• Dropping grades, frequent school absences or discipline
    problems at school.
  • Changes in social activities and social groups.


Three in four (74 per cent) Australian children aged 12 to 17 have tried alcohol. The 2011 Australian secondary students’ survey found more than half of those surveyed had consumed alcohol in the past year. Almost 40 per cent of 17-year-old boys and 35 per cent of girls had drunk in the past week.

Alcohol consumption data

Australian secondary school students’ use of tobacco, alcohol, and over-the-counter and illicit substances in 2011. Prepared for the Australian Government Department of Health and Ageing by the The Cancer Council Victoria, December, 2012.

The proportion of people aged 14 and over who don’t drink alcohol rose from 19.9 per cent in 2010 to 22 per cent in 2013. Of those aged 12 to 17, 72 per cent abstained, up from 64 per cent. But the National Drug Strategy Household Survey found almost four in 10 Australians aged 14 and over put themselves at risk of injury while drinking in the past year. One in four did so as often as monthly.

Binge drinking remains a problem. In 2013, about one in six (15.6 per cent) people aged 12 or older had consumed 11 or more standard drinks on a single occasion in the past 12 months. One in 15 (7.3 per cent) had in the last month.

Alcohol risk

National Drug Strategy Household Survey detailed report 2013. Australian Institute of Health and Welfare 2014.


Under Victoria’s Liquor Control Reform Act 1998, a person must not supply liquor to a minor aged under 18 and a minor must not receive, possess or consume liquor. It is an offence for adults to supply alcohol to a minor in a private home without parental consent. Adults must therefore have parental consent before supplying alcohol to their child’s friends in their own home. An adult who breaks this law faces the same penalty as licensees who supply alcohol to minors in licensed venues – a maximum more than $7000.


Parents can model responsible drinking by following these tips:

  • Limit your alcohol use, especially in front of your children.
  • Do not get drunk, especially in front of your children.
  • Sometimes decline the offer of alcohol.
  • Provide food and non-alcoholic beverages if making alcohol available to guests.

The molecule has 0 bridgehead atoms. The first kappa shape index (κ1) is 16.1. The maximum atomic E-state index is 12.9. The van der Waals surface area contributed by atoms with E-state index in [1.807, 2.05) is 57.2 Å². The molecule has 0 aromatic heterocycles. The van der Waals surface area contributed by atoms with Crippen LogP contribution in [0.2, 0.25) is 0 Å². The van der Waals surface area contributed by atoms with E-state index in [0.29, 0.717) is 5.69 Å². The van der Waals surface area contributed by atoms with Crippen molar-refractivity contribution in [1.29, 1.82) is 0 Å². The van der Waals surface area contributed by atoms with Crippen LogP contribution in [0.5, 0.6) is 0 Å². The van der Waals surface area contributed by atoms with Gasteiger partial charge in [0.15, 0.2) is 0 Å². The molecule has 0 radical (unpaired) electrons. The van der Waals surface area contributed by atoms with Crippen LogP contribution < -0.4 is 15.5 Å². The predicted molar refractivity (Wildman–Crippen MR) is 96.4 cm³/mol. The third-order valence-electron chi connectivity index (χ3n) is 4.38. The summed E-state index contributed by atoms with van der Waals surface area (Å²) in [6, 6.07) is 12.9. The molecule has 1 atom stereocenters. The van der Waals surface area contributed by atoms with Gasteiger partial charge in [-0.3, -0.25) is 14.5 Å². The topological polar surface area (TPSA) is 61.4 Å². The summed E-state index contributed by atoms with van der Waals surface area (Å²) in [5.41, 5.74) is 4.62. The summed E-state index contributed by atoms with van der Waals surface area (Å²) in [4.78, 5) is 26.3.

• Never drink and drive.
  • Do not let other adults drive after they have been drinking.
  • Do not convey to your children the idea that alcohol is fun or glamorous through stories about your own or
    others’ drinking.
  • Use healthy ways to cope with stress without alcohol, such as exercise, listening to music, or talking things over.
  • Talk about alcohol issues.
  • Establish family rules.
  • Have consequences when rules are broken.
  • Monitor your child.
  • Prepare for peer influence.
  • Encourage positive friendships.
  • Enlist the support of other parents.
  • Prepare your child for a range of drinking scenarios such as being around drunk people.
  • Discuss drink spiking and other dangers.
  • Warn about drink driving.
  • Never supply alcohol to your adolescent’s friends.
  • Give positive feedback if they act responsibly.
  • Discuss any concerns you have.

+ Australian secondary school students’ use of tobacco, alcohol, and over-the-counter and illicit substances in 2011. Prepared for the Australian Government Department of Health and Ageing by the The Cancer Council Victoria, December, 2012.

Drugs 101 is an informative resource that offers expert advice about drugs and how to start a conversation about them with your kids. It profiles people touched by addiction and explains what drugs are, how they work, their risks and how many young people use them. Purchase a copy and start the conversation now.

Drugs 101 Booklet Cover